The nearest road is 15 miles away. The nearest supermarket? Forty-five minutes by train.
If you looked up the middle of nowhere in a dictionary, you might find a picture of Loch Ossian.
But for Jan Robinson, who has managed the Youth Hostel in this idyllic wilderness in the West Highlands for eight years, the middle of nowhere is exactly where she wants to be.
She said: “It felt right from the start and I have never wanted to work anywhere else since.”
To get to a supermarket, it’s a hike to Corrour, the UK’s most remote train station, followed by a 45-minute journey to Fort William.
Everyday trips for most of us, a doctor’s appointment, going to the gym, meeting friends for a coffee, have to be planned in advance and are reliant on a day off, as well as favourable weather.
But Jan, 65, says starting work at to the hostel on the edge of Rannoch Moor has become her “dream job”.
She said: “I’d returned to Scotland after a some time travelling. I spotted the hostel manager role, and was living at Loch Ossian just two weeks later.”
Jan is based in quarters next to the hostel, located close to the southern shore of Loch Ossian and surrounded by wild moorland and mountains.
She said: “I like to spend time outdoors, amid nature.
“An office job wouldn’t suit me – fluorescent lights and radiators don’t agree with me!
“I feel so fortunate to have my lochside job. I frequently see something wonderful, such as wildlife, amazing skies and great views across the loch and mountains.”
The eco aspect of the hostel was also attractive to Jan. She said: “I like that my day-to-day life has little impact on the environment. I don’t have a car, we have solar panels, compost toilets, water comes from the loch and a wood-burning stove.
“The electricity is supplied by locally sourced hydro power.”
Jan lives and works on-site year-round. In the summer, she works three weeks on and has a week off.
She said: “I like to get up each morning and check emails for hostel bookings and other admin. I have satellite broadband for the Hostelling Scotland work.
“Next, I go into the hostel to light the stove if it’s winter and make sure the guests – we have 20 beds in male and female-only dorms – are OK.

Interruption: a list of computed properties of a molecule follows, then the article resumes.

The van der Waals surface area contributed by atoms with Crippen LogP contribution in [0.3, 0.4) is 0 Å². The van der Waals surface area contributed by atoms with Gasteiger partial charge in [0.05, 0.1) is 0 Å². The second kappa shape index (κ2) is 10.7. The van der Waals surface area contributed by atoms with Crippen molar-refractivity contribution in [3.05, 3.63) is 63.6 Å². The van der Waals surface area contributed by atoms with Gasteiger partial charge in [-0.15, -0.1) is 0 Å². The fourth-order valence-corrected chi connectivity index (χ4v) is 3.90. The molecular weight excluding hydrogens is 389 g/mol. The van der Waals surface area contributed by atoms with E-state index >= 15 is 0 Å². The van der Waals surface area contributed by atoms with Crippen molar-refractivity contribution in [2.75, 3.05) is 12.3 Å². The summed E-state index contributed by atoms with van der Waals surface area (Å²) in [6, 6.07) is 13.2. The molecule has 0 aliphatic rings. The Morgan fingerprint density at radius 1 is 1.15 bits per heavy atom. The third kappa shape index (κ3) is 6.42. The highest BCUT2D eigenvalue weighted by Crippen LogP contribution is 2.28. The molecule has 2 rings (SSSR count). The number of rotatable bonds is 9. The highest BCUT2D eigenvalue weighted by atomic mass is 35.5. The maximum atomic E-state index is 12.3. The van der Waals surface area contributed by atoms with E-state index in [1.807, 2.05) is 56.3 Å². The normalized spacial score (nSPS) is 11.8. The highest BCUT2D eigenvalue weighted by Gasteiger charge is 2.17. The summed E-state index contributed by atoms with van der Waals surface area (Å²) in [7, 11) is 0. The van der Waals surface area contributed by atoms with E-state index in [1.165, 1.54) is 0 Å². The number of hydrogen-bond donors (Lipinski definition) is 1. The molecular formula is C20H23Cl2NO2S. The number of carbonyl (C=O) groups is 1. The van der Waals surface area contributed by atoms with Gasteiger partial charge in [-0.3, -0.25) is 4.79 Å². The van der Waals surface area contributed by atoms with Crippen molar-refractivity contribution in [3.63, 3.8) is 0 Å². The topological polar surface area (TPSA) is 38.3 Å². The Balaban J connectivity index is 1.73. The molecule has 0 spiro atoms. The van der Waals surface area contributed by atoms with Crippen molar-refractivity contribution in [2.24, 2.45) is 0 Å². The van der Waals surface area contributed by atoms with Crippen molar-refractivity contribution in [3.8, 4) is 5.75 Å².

“I might assist them with questions about where to walk or train times.
“At 10.30am, when most guests have left, I will do the cleaning, changing the bedding, then the toilets and showers before the arrivals from the next train from Glasgow come in.
“There is a rhythm to life and it’s often determined by the train timetable.”
The hostel is a busy place, despite its location. Jan said: “There is rarely a day when I do not see someone and in summer it can feel like you are surrounded by people. This is not a bad thing at all. I really enjoy the company of people.
“People might imagine I’m a loner as I live in such a remote place, on my own, but I am not in the least bit anti-social.
“I do like the peace and quiet and I am very comfortable to spend a lot of time on my own, but I am endlessly interested in other people.”
Jan, who previously worked as youth and community arts administrator, has seen a trend for people to stay longer at Loch Ossian. She said: “Some are keen to escape their busy lives and we often get visitors who work in the rat race of London and southern England.
“They want to relax and enjoy the surroundings, or take photographs.
“Others come to enjoy more energetic activities, such as walking – there are three Munros nearby – running, mountain biking and wild swimming in the loch.
“Although it is still a basic hostel, we have more mod-cons these days and people like their comforts.”
Jan is in frequent contact with other staff at Hostelling Scotland and has visits from her managers, usually bringing items such as tinned foods and “the odd box of wine” that are too heavy for Jan to carry back from her fortnightly supermarket trips.
The Corrour Estate has a lodge and self-catering cottages. In summer, there is a restaurant at the station. Jan’s favourite times of the year are just before and after summer. She said: “I like May and June then September and October the best. The weather is more favourable then.
“Winter is also great because it’s quieter. However, it can bring the worst of the weather and that is something I do worry about.”
Jan, originally from Sheffield in South Yorkshire, said: “I don’t fear strangers or wildlife or being alone. It’s the wind that worries me.
“I know it’s not rational and there should be other things that frighten me more, but when it is windy or stormy I worry about the trees being blown down and falling on me.
“And when we had a turbine I worried about that being broken by the wind.
“But, I am trying to make friends with the wind. It was the turbine driver, it dries the laundry and it kept the midges away in summer.
“The weather can be harsh here at Corrour, so when I have time off, I like to head to warm and sunny places.”
Another treat for Jan when she has time is the cinema. She said: “I always catch up on as many films as I can. I don’t miss much living here but current films is one of those things.
“I miss the company of others to sing with as well. I used to be part of a choir and now I just sing to myself.
“I sometimes think it would be great to have access to a yoga class, then I remember I have the wilderness and I can go for a walk, cycle the trails or take a dip whenever I want.
“My work and life feels like a gift from the gods and I hope to be here for as long as I can.”
For details of Loch Ossian Youth Hostel see hostellingscotland.org.uk